Paul Flory Nobel laureate – pioneer in polymer science contributions in Chain conformation,Crystallization,Elasticity

Paul Flory – pioneer in polymer science

Category : Personalities
Published by : Data Research Analyst, Worldofchemicals.com

Biography & contributions

Paul Flory [Paul John Flory], an American chemist and Nobel laureate born on June 19, 1910 – died on September 09, 1985. Paul studied the properties of polymers, chain conformation, crystallization, elasticity, glass formation, hydrodynamics, liquid crystals, melt viscosity, molar mass distribution, and solution thermodynamics.

In 1937, while working at DuPont under Wallace Hume Carothers, he discovered that a growing polymeric chain can terminate its growth and instead start a new chain, if it reacts with other molecules that are present.

In 1939 at the University of Cincinnati paul developed a theory of polymer networks to explain the process of gelation.

Paul Flory was awarded with various prestigious medals, awards in his life time like Elliott cresson medal in the year of 1971, Nobel Prize for physical chemistry works on macromolecules in the year of 1974, Priestley medal in the year of 1974, Perkin medal in the year of 1977.

Flory introduced the concept of excluded volume. The recognition that excluded volume was an important factor in analyzing long-chain molecules in solutions provided an important conceptual breakthrough, and led to the explanation of several puzzling experimental results of the day. It also led to the concept of the theta point.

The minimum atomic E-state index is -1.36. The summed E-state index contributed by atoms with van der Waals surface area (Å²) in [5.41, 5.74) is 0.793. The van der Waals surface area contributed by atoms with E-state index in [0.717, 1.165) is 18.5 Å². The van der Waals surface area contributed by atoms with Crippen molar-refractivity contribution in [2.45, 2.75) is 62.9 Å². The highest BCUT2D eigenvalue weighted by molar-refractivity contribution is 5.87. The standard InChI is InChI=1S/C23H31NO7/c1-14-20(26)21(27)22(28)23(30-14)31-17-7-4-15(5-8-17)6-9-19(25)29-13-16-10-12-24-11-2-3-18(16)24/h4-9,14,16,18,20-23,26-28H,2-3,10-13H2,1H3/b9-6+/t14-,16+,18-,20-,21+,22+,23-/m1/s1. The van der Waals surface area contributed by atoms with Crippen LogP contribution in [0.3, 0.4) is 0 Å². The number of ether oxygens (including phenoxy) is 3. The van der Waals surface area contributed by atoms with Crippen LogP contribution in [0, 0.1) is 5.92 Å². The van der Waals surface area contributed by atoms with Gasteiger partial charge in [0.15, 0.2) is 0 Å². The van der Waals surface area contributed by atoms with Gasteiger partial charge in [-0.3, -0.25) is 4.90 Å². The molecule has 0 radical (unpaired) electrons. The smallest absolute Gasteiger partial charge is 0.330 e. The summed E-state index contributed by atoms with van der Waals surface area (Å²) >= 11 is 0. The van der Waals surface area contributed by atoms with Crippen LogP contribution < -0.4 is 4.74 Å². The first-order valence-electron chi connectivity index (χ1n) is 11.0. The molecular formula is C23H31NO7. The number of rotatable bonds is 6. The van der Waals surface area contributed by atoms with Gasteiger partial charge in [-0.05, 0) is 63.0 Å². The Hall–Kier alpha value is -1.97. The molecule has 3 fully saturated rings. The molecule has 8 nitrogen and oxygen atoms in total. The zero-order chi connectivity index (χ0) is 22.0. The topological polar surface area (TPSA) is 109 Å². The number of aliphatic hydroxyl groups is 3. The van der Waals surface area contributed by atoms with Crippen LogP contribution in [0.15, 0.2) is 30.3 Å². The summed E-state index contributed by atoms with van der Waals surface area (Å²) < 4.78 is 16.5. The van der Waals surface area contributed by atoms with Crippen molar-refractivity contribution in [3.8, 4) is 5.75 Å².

In addition polymerization, flory introduced the important concept of chain transfer to improve the kinetic equations and remove difficulties in understanding the polymer size distribution. In condensation polymerization, flory challenged the assumption that the reactivity of the end group decreased as the macromolecule grew, and by arguing that the reactivity was independent of the size, he was able to derive the result that the number of chains present decreased with size exponentially.

Condensation polymerization

Condensation polymerization can be defined as it is a form of step-growth polymerization / it is a process by which two molecules join together, resulting loss of small molecules which is often water. The type of end product resulting from a condensation polymerization is dependent on the number of functional end groups of the monomer which can react. Condensation polymerization is occasionally used to form simple hydrocarbons.

Chain polymerization

Chain polymerization also termed as chain-growth polymerization. Chain polymerization is a polymerization technique where unsaturated monomer molecules add onto the active site on a growing polymer chain one at a time.

Examples

Reactions in Polyethylene, polypropylene, and polyvinyl chloride are all belongs to chain polymerizations.

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